On Oct. 15, 1900, Cheboygan County Sheriff Fred Ming, and land speculator John McGinn, assembled a posse, rode into the Burt Lake Band’s village, forced or carried people out of their homes, doused the houses with kerosene, and burned the village to the ground.

Then according to the Cheboygan Tribune, it started to rain.

Twenty-five families were left homeless, with little food for the winter, no shelter for their animals, and nowhere to go.

An event few outside the band are aware of, and which the band refers to today as, “the burn-out.”

Most took refuge with relatives, and tried to recover their land, but Ming and McGinn claimed the arson was a legal eviction for unpaid taxes.

University of Michigan researchers have identified remnants of a native village on Burt Lake peninsula beginning as early as the 12th century, though the band’s current struggle aligns more closely with Michigan becoming a state.

The Burt Lake Band –- then called the Cheboiganning Band -– was given 1,000 acres, but members didn’t trust President Andrew Jackson to make good on the deal.

So they used their allotment money to purchase their own treaty land, and then put it in trust to the governor of Michigan.

That ownership strategy worked well for more than 50 years, and the village thrived.

Sometime near the turn of the century, the land was mistakenly put on the tax roles, and delinquent notices were published in the newspaper.

These notices were in English, which band members could not read, and did not list the landowners’ names or addresses, but only the lengthy and often illegible legal descriptions. McGinn paid the erroneously assessed taxes, then applied for and received a writ of eviction.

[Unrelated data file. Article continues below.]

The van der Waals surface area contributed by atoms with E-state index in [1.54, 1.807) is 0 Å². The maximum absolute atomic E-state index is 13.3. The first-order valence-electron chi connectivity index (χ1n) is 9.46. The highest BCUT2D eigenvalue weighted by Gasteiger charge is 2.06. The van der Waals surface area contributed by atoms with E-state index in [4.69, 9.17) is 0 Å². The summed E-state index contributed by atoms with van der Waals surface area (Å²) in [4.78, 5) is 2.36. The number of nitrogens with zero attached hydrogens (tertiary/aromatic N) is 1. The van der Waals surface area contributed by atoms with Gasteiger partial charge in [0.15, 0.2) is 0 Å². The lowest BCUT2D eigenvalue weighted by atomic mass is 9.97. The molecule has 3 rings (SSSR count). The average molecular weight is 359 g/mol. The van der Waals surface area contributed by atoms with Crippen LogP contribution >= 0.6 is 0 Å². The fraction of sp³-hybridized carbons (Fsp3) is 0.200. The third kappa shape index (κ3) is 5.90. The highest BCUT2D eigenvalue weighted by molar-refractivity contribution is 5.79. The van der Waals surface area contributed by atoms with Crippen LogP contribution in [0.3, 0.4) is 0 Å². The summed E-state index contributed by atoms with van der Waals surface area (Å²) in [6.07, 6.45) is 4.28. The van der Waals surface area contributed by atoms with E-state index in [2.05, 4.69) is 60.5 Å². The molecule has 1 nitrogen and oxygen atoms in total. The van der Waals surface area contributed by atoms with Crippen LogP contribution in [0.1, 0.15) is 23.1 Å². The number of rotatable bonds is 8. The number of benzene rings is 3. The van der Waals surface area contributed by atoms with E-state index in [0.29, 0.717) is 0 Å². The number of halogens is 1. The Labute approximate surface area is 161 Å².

The Cheboiganning Band took McGinn to court, and were represented by the U.S. Attorney General’s office, but McGinn prevailed.

A judge said the Treaty of 1836 had dissolved the Ottawa and Chippewa governments. An idea legal scholars today say is laughable, and band members say is insulting and perhaps even criminal.

But the Burt Lake Band is resolute. Since 1936, generations of members have pursued federal recognition of their sovereignty, a decision on the lawsuit is expected soon, and so for now, they walk.

To bless band participants, a little after 11 a.m. Shenoskey took off his baseball cap, cleared his mind, looked to the sky and then lit a smudge stick.

Aromatic sage smoke hovered over the band’s tiny historical cemetery, located high on a bluff overlooking the northwestern shore of Burt Lake.

When the walk finished, members gathered at picnic tables and in folding chairs at a home owned by the Parkey family, for a potluck dinner.

“Bless this food, bless everyone here and bless those who are not here, no matter the reason,” said band member, Reena King.

Lids came off Crock-Pots, bags of chips were opened, cakes and pies were cut into slices, and tickets sold for a raffle and a 50/50 drawing.

The sun was out and a festive mood prevailed, in spite of an impending legal decision central to the band’s future.

Sometime soon Judge Jackson can either deny their appeal, send their application for federal acknowledgement back to the BIA, or force the BIA to negotiate with the band.

Stupak said the judge must make her ruling before the end of the month, or else explain the delay to the court administrator. Something federal judges do not like to do, he said.

“I’m hopeful. The band is hopeful. It’s the right thing to do.”